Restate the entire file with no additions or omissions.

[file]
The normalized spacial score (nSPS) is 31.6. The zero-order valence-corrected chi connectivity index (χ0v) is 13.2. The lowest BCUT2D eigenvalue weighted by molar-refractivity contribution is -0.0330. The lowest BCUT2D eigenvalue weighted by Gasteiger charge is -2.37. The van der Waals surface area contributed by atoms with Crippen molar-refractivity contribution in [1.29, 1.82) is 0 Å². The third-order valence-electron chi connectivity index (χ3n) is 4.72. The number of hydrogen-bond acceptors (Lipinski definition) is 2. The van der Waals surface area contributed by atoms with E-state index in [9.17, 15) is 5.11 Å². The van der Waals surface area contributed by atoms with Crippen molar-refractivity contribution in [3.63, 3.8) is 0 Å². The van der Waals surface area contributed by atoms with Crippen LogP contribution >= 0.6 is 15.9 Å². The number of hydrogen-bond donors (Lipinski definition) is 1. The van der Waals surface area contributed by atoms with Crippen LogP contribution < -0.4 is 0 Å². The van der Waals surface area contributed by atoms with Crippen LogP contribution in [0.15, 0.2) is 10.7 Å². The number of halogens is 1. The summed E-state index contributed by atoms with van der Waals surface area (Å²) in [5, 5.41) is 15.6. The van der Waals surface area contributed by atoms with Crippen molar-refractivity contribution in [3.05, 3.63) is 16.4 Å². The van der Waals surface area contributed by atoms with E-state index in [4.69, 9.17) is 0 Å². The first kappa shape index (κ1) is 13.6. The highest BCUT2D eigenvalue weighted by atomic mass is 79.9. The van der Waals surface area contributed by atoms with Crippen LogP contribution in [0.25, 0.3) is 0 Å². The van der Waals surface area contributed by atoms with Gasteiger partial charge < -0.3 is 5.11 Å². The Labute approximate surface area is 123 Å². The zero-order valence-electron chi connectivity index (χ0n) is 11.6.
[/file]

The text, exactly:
The normalized spacial score (nSPS) is 31.6. The zero-order valence-corrected chi connectivity index (χ0v) is 13.2. The lowest BCUT2D eigenvalue weighted by molar-refractivity contribution is -0.0330. The lowest BCUT2D eigenvalue weighted by Gasteiger charge is -2.37. The van der Waals surface area contributed by atoms with Crippen molar-refractivity contribution in [1.29, 1.82) is 0 Å². The third-order valence-electron chi connectivity index (χ3n) is 4.72. The number of hydrogen-bond acceptors (Lipinski definition) is 2. The van der Waals surface area contributed by atoms with E-state index in [9.17, 15) is 5.11 Å². The van der Waals surface area contributed by atoms with Crippen molar-refractivity contribution in [3.63, 3.8) is 0 Å². The van der Waals surface area contributed by atoms with Crippen LogP contribution >= 0.6 is 15.9 Å². The number of hydrogen-bond donors (Lipinski definition) is 1. The van der Waals surface area contributed by atoms with Crippen LogP contribution < -0.4 is 0 Å². The van der Waals surface area contributed by atoms with Crippen LogP contribution in [0.15, 0.2) is 10.7 Å². The number of halogens is 1. The summed E-state index contributed by atoms with van der Waals surface area (Å²) in [5, 5.41) is 15.6. The van der Waals surface area contributed by atoms with Crippen molar-refractivity contribution in [3.05, 3.63) is 16.4 Å². The van der Waals surface area contributed by atoms with E-state index in [4.69, 9.17) is 0 Å². The first kappa shape index (κ1) is 13.6. The highest BCUT2D eigenvalue weighted by atomic mass is 79.9. The van der Waals surface area contributed by atoms with Crippen LogP contribution in [0.25, 0.3) is 0 Å². The van der Waals surface area contributed by atoms with Gasteiger partial charge < -0.3 is 5.11 Å². The Labute approximate surface area is 123 Å². The zero-order valence-electron chi connectivity index (χ0n) is 11.6.